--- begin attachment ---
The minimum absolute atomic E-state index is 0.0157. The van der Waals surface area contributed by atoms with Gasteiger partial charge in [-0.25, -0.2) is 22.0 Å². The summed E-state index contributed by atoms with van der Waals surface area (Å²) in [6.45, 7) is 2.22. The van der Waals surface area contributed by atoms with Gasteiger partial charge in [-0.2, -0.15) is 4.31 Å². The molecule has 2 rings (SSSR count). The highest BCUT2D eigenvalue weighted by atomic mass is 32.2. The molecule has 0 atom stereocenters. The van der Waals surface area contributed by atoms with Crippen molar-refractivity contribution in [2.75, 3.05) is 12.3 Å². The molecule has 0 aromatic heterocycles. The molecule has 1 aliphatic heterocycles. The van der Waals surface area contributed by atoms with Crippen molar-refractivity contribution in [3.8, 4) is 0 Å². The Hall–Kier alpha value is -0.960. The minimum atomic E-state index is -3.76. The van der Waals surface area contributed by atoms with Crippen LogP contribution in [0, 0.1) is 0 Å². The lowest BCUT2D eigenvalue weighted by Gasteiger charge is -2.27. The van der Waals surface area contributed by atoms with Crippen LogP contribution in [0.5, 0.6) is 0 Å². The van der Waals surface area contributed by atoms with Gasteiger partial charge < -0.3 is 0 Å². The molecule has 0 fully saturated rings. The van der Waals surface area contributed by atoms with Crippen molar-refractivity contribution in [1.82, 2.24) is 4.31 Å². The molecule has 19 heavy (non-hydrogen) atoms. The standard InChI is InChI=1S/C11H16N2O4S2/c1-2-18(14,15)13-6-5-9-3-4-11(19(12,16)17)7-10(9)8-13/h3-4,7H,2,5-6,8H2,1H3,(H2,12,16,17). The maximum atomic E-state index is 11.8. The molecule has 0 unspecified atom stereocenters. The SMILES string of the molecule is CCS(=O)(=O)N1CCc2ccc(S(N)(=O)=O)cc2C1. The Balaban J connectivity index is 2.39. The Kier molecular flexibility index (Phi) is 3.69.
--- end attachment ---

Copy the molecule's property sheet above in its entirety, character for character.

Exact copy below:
The minimum absolute atomic E-state index is 0.0157. The van der Waals surface area contributed by atoms with Gasteiger partial charge in [-0.25, -0.2) is 22.0 Å². The summed E-state index contributed by atoms with van der Waals surface area (Å²) in [6.45, 7) is 2.22. The van der Waals surface area contributed by atoms with Gasteiger partial charge in [-0.2, -0.15) is 4.31 Å². The molecule has 2 rings (SSSR count). The highest BCUT2D eigenvalue weighted by atomic mass is 32.2. The molecule has 0 atom stereocenters. The van der Waals surface area contributed by atoms with Crippen molar-refractivity contribution in [2.75, 3.05) is 12.3 Å². The molecule has 0 aromatic heterocycles. The molecule has 1 aliphatic heterocycles. The van der Waals surface area contributed by atoms with Crippen molar-refractivity contribution in [3.8, 4) is 0 Å². The Hall–Kier alpha value is -0.960. The minimum atomic E-state index is -3.76. The van der Waals surface area contributed by atoms with Crippen LogP contribution in [0, 0.1) is 0 Å². The lowest BCUT2D eigenvalue weighted by Gasteiger charge is -2.27. The van der Waals surface area contributed by atoms with Crippen LogP contribution in [0.5, 0.6) is 0 Å². The van der Waals surface area contributed by atoms with Gasteiger partial charge < -0.3 is 0 Å². The molecule has 0 fully saturated rings. The van der Waals surface area contributed by atoms with Crippen molar-refractivity contribution in [1.82, 2.24) is 4.31 Å². The molecule has 19 heavy (non-hydrogen) atoms. The standard InChI is InChI=1S/C11H16N2O4S2/c1-2-18(14,15)13-6-5-9-3-4-11(19(12,16)17)7-10(9)8-13/h3-4,7H,2,5-6,8H2,1H3,(H2,12,16,17). The maximum atomic E-state index is 11.8. The molecule has 0 unspecified atom stereocenters. The SMILES string of the molecule is CCS(=O)(=O)N1CCc2ccc(S(N)(=O)=O)cc2C1. The Balaban J connectivity index is 2.39. The Kier molecular flexibility index (Phi) is 3.69.